The price of Bitcoin has been regaining its footing after China’s clampdown on ICOs and exchanges. This is not the first time China has tried to stifle cryptocurrencies for fear that they can be effective means for citizens to keep their capital safe in unfavorable economic conditions, out of reach of authorities. China may attempt to nationalize the local crypto industry, and could issue digital Chinese Yuan tokens to act as the new reserve currency on newer, more-highly regulated exchanges—platforms where tokens created via state-sanctioned platforms using the new denomination could be traded. The regulations could drive innovation for Chinese fiat gateways running through decentralized exchanges, which may become the only means for investors to swap their tokens. The ruling may also push users into more anonymous cryptocurrencies that do not leave a digital footprint.
According to a report from Reuters, Mexican officials have drafted a legislative proposal that would regulate the country’s FinTech industry. President Enrique Pena Nieto has said that the proposed bill will be introduced in the Mexican Senate by September 20. The draft language recognizes the important contribution that the financial technology sector makes to the nation’s economy, and stresses the need for regulatory action:
BTC China has announced that it will no longer provide a platform for digital currency trading, effective September 30, 2017, and has already moved to halt new account registrations. The news comes as statements from unnamed official sources indicate that Chinese regulators have started to deliver shutdown directives to the country’s cryptocurrency exchanges.
As Bitcoin has risen in value throughout 2017, there’s been an increase in calls for regulation of the digital currency space. Various governments around the world have moved to change laws and regulations to provide some level of control over the industry. According to a group of economists at the Bank of Finland, however, those regulations might be unnecessary.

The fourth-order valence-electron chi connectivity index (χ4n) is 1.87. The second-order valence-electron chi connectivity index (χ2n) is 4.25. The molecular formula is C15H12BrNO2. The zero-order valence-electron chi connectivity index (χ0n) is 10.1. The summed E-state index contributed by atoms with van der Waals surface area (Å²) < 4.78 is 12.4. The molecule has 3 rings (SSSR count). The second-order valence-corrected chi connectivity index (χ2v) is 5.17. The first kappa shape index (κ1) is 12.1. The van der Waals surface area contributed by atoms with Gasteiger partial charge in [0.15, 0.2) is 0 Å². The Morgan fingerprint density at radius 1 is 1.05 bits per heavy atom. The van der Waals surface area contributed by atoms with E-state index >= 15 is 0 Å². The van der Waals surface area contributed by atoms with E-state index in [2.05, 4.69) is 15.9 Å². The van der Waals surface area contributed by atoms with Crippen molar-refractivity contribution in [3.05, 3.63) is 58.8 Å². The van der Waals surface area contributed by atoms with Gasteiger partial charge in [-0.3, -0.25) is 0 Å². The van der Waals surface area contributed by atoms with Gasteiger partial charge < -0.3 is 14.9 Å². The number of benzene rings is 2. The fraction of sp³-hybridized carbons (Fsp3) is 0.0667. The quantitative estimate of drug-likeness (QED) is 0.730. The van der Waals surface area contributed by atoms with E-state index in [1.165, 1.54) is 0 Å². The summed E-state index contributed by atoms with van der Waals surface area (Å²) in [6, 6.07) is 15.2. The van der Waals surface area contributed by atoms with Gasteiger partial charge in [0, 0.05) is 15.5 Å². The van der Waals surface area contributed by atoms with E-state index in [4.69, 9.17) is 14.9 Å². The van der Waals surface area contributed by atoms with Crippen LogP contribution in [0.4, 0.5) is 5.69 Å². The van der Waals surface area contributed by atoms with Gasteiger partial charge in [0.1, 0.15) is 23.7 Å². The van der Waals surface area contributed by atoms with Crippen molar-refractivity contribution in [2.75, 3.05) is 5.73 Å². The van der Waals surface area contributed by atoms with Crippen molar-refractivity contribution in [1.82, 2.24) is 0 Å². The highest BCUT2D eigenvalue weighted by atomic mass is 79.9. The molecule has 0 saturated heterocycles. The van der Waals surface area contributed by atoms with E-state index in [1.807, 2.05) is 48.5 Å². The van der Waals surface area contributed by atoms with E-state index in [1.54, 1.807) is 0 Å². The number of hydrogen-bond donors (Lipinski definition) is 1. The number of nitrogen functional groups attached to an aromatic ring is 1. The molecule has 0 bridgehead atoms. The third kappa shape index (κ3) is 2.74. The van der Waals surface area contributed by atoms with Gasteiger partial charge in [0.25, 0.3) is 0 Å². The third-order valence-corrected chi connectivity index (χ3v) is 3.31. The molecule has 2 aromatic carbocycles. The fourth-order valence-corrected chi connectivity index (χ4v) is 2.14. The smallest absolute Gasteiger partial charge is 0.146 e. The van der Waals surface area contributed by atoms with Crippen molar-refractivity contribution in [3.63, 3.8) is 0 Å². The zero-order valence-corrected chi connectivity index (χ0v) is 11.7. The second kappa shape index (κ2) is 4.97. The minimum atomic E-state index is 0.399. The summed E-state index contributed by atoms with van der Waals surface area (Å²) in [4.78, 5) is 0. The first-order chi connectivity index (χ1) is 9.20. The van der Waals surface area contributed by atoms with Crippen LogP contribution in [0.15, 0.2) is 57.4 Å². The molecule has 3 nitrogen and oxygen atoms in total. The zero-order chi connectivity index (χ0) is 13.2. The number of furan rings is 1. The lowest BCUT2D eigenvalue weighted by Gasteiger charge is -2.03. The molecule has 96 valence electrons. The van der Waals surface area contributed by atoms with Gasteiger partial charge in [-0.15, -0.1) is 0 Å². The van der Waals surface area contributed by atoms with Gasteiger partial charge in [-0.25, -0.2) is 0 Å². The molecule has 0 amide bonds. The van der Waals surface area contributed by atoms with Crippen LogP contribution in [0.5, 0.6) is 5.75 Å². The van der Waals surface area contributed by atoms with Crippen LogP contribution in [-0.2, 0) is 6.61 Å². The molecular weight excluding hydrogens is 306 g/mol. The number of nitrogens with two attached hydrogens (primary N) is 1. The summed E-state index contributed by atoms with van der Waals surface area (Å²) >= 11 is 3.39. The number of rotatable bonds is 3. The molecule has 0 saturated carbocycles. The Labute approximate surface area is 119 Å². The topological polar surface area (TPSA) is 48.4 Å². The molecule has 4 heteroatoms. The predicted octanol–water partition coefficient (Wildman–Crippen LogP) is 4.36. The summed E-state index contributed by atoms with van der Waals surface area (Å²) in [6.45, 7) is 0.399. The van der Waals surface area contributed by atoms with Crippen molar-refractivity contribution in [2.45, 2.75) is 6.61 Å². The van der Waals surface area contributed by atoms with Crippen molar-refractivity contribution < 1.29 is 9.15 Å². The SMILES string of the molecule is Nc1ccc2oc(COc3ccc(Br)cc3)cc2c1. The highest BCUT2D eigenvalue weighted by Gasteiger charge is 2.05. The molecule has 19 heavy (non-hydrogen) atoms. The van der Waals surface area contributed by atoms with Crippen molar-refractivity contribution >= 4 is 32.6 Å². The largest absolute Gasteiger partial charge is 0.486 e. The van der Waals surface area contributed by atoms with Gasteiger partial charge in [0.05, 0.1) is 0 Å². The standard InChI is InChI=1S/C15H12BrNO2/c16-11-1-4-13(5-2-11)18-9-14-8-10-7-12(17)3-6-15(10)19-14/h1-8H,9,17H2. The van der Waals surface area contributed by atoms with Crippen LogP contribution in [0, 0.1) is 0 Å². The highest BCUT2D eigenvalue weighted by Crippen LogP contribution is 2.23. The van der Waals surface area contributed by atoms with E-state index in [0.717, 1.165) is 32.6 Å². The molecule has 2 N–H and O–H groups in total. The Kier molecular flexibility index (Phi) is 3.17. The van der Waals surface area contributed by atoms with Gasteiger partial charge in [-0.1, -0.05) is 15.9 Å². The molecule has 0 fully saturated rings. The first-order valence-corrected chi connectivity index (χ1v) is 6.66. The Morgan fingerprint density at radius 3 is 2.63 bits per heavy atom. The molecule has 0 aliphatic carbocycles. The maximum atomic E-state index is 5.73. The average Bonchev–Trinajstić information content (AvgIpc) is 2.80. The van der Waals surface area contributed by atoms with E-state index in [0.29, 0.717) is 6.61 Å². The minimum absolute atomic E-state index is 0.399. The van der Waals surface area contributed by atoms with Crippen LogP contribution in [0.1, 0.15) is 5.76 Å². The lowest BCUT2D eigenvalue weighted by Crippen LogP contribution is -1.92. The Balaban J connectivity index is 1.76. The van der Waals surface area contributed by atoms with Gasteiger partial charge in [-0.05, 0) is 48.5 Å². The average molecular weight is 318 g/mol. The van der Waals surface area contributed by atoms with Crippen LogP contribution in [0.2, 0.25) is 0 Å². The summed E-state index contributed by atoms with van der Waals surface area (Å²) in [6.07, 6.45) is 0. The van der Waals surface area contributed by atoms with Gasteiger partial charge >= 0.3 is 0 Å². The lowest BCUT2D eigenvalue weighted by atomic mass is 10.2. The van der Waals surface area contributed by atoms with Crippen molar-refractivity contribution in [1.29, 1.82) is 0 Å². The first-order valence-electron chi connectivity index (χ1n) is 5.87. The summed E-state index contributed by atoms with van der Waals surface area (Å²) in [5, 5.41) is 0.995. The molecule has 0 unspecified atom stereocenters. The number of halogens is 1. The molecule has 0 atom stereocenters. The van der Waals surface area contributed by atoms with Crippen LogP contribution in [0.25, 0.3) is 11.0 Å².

Citizens in the Swiss municipality of Chiasso will soon have the option to pay some of their taxes using Bitcoin. Beginning in January 2018, the government will initiate a trial that will permit area residents to use the digital currency for up to 250 Swiss francs of taxes. The decision comes as officials in Chiasso continue their efforts to attract more digital currency startups to the area.
Russia’s complex relationship with digital currency took another interesting turn this week, as news reports suggest that the government is preparing to provide electricity subsidies to its domestic Bitcoin miners. The Russian news outlet Izvestiya reportedly broke the news, as Institute for Internet Development (IRI) project activities director Arseny Shcheltsin reportedly confirmed that authorities are creating a test program to provide the country’s digital currency miners with discounted electricity.
A report from Caixin sent the Bitcoin community into a tailspin today, after the Chinese media outlet suggested that the nation’s regulatory authorities were preparing to shut down domestic digital currency exchanges. The report is based on information from unnamed sources, who claim that the authorities have already issued an order directing local regulators to begin the process of closing those exchanges.
For digital currency users in the United States who might want to use their cryptocurrency for real-world commercial transactions, the rules under the existing tax regime are both complex and inexplicable. Those rules can turn even the most minor transactions into reportable capital gains – which is why digital currency users currently need to carefully record their transactions to track any potential tax obligations that may arise. A new bill in the U.S. House of Representatives could help to ease that burden.
Early this morning a Chinese working committee representing seven government administrations including the People’s Bank of China, and the regulatory, banking and insurance commissions ruled that Initial Coin Offerings (ICOs) constitute an illegal means of capital acquisition. Organizations and individuals are now expected to cease all ICO related activity, and banks and financial institutions are instructed to cease all business with organizations that do.
A report published by LendEDU this week reveals that there has been a dramatic increase in the number of digital currency-related complaints to the U.S. Consumer Financial Protection Bureau, or CFPB. In 2016, there were a total of seven such complaints filed with the Bureau. This year, experts expect that number to rise to roughly 425.